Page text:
Private Israeli plane lands in Saudi capital in preparation for Biden’s visit


An Israeli private jet has landed in Saudi Arabia amid speculation that the Persian Gulf kingdom and the Tel Aviv regime will normalize diplomatic relations as US President Joe Biden visits the Arab country in the coming days in the part of a regional trip.

The plane, which was previously used by the Israeli spy agency Mossad, took off from Ben Gurion Airport in Tel Aviv and landed in Riyadh, the Saudi capital, on Monday afternoon, according to commentator Simon Arann. political affairs for the Arabic-speaking Israeli Makan. television network.

The report comes a day after Israel’s prime minister expressed hope that the regime will establish formal diplomatic relations with Saudi Arabia.

“Israel is reaching out to all countries in the region and calling on them to connect with us, build relationships with us and change history for our children,” Yair Lapid told a weekly meeting of the firm.

He claimed that Biden will carry “a message of peace and hope from us” when he sets sail for Saudi Arabia.

Israel and Saudi Arabia do not have official diplomatic relations, but share clandestine security ties. The kingdom is widely believed to be one of a handful of Arab states with open ties to Israel.

On May 30, Lapid said the Tel Aviv regime was coordinating with the United States and Persian Gulf countries on a process of normalization and establishing full diplomatic relations with Saudi Arabia.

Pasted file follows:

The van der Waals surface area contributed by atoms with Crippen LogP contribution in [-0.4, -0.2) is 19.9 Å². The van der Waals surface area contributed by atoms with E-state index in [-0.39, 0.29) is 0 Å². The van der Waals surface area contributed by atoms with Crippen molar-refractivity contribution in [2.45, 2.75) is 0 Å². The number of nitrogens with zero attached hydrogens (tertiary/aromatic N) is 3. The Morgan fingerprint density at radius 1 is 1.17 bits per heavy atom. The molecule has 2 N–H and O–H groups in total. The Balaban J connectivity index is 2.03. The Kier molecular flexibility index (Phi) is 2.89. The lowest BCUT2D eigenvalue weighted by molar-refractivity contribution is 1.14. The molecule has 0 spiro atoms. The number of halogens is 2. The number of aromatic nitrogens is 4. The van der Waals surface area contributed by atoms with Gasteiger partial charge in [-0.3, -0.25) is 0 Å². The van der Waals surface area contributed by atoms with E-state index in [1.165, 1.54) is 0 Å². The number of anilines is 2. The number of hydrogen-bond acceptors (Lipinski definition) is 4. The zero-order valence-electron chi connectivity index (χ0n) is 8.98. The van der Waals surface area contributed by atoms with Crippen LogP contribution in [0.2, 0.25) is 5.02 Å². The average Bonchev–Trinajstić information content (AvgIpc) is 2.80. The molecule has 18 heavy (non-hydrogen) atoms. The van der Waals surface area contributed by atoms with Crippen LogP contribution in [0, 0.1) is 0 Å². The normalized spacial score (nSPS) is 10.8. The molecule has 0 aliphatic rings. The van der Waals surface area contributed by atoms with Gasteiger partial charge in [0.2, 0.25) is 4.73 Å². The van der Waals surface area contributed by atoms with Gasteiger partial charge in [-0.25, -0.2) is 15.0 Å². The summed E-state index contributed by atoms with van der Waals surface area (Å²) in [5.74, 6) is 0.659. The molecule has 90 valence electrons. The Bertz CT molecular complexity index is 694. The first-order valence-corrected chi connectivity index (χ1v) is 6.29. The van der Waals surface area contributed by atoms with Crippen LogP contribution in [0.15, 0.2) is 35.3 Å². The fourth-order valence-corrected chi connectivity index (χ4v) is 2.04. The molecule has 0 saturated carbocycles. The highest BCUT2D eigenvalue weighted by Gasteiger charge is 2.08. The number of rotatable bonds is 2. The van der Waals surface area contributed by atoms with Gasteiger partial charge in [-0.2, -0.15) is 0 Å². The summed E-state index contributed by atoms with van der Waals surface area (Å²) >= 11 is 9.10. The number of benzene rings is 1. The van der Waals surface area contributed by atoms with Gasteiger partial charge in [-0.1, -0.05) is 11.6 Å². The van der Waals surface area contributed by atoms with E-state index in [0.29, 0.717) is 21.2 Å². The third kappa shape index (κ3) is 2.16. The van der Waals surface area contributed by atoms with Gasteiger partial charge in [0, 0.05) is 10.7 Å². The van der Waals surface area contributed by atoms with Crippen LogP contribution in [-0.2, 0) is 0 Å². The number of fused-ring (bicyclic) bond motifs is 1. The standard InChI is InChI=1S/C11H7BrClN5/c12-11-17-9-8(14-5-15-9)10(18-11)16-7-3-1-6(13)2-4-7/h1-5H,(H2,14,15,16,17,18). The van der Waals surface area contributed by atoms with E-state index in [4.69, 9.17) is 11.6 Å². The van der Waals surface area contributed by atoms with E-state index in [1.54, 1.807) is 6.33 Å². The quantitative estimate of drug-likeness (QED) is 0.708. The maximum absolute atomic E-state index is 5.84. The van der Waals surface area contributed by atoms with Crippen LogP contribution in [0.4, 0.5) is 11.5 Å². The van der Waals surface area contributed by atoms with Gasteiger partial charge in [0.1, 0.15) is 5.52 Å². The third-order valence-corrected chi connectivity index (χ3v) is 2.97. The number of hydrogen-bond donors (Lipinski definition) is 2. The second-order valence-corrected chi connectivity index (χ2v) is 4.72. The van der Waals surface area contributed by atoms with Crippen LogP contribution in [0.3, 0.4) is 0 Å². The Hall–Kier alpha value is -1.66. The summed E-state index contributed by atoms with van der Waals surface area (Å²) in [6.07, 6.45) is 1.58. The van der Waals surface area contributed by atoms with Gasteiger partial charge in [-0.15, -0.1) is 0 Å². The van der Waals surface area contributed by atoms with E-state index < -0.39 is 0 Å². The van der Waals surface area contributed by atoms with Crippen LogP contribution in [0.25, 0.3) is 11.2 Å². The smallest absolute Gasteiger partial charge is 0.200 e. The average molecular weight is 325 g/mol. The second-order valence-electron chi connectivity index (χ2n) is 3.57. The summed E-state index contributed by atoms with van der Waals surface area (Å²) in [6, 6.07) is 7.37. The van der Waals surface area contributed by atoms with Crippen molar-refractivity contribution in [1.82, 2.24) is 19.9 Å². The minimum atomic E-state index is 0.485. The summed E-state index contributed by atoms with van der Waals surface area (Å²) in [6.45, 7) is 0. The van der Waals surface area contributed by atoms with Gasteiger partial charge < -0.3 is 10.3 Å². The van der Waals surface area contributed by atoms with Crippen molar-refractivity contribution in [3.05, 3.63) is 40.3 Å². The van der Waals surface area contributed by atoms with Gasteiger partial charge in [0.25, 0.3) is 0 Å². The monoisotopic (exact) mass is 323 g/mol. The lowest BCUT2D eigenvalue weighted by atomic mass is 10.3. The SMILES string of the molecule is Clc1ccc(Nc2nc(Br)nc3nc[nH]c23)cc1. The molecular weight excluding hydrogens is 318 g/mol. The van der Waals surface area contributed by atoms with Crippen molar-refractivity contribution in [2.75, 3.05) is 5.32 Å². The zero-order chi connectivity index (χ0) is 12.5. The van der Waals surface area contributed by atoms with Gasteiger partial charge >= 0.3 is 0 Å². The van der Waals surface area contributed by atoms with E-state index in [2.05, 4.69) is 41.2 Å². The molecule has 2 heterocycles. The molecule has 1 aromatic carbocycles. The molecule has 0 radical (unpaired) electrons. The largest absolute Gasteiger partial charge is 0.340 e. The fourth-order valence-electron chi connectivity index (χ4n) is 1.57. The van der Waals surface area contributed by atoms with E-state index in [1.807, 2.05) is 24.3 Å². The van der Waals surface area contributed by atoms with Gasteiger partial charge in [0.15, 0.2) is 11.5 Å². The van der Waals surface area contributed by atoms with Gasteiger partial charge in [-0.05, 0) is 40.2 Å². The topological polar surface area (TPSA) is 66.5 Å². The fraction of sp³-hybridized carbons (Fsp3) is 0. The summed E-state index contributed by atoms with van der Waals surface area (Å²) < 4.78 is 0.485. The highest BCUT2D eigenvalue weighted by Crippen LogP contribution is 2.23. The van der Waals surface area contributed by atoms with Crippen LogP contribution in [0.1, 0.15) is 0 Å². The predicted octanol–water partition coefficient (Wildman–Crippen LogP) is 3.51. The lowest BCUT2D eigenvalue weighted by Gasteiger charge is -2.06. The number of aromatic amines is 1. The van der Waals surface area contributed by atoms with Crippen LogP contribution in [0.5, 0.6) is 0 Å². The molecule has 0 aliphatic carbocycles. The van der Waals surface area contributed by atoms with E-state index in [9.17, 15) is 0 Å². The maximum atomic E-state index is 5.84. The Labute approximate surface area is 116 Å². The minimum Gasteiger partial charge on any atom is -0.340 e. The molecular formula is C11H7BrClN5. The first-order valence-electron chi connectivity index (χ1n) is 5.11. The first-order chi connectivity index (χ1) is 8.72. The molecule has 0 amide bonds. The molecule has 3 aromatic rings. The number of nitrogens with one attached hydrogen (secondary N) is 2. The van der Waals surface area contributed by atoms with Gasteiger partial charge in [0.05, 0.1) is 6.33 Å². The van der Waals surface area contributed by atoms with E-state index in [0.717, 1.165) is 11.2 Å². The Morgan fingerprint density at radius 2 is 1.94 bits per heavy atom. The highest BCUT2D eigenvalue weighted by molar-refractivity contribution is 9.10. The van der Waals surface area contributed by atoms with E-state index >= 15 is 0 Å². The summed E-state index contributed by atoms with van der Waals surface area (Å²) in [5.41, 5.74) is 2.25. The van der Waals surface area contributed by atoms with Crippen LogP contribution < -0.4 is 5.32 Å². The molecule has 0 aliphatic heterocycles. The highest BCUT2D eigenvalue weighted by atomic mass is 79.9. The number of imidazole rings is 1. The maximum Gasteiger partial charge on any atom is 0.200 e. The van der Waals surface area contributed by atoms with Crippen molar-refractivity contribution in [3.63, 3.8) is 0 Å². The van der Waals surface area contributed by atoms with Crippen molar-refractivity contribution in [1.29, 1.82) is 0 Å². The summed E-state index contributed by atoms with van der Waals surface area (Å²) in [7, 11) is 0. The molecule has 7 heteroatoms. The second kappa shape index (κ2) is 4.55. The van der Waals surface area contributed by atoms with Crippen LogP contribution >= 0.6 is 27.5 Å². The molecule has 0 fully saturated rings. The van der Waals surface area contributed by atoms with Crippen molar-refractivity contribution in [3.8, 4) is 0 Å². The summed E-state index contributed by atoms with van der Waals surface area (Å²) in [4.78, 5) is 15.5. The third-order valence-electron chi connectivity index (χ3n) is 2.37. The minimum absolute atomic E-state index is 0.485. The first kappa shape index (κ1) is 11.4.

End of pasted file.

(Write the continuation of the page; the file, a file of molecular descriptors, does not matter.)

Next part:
“We believe it is possible to have a normalization process with Saudi Arabia. It is in our interests,” the Israeli foreign minister told Army Radio at the time.

“We have already said that this is the next step after the [so-called] Abraham Accords to talk about a long and careful process,” he added, referring to the 2020 normalization agreements that Israel reached with the United Arab Emirates, Bahrain, Morocco and Sudan under the former US President Donald Trump.

Lapid warned that the normalization process with Saudi Arabia would be long and that progress would come in small steps, saying the security interests of both sides were at stake.

Last May, a senior Israeli official reportedly visited Saudi Arabia and met with a senior Saudi official, fueling speculation that the two sides could take reciprocal steps towards “normalizing” their relationship.

Israeli media reported that the unnamed official traveled to the Saudi capital and met with a senior Saudi official inside the royal palace.

Hebrew-language television channel Channel 12 described the visit as a sign that relations between Riyadh and Tel Aviv were “heating up”.

According to the channel, the visit aimed, among other things, to coordinate security cooperation between the two parties.


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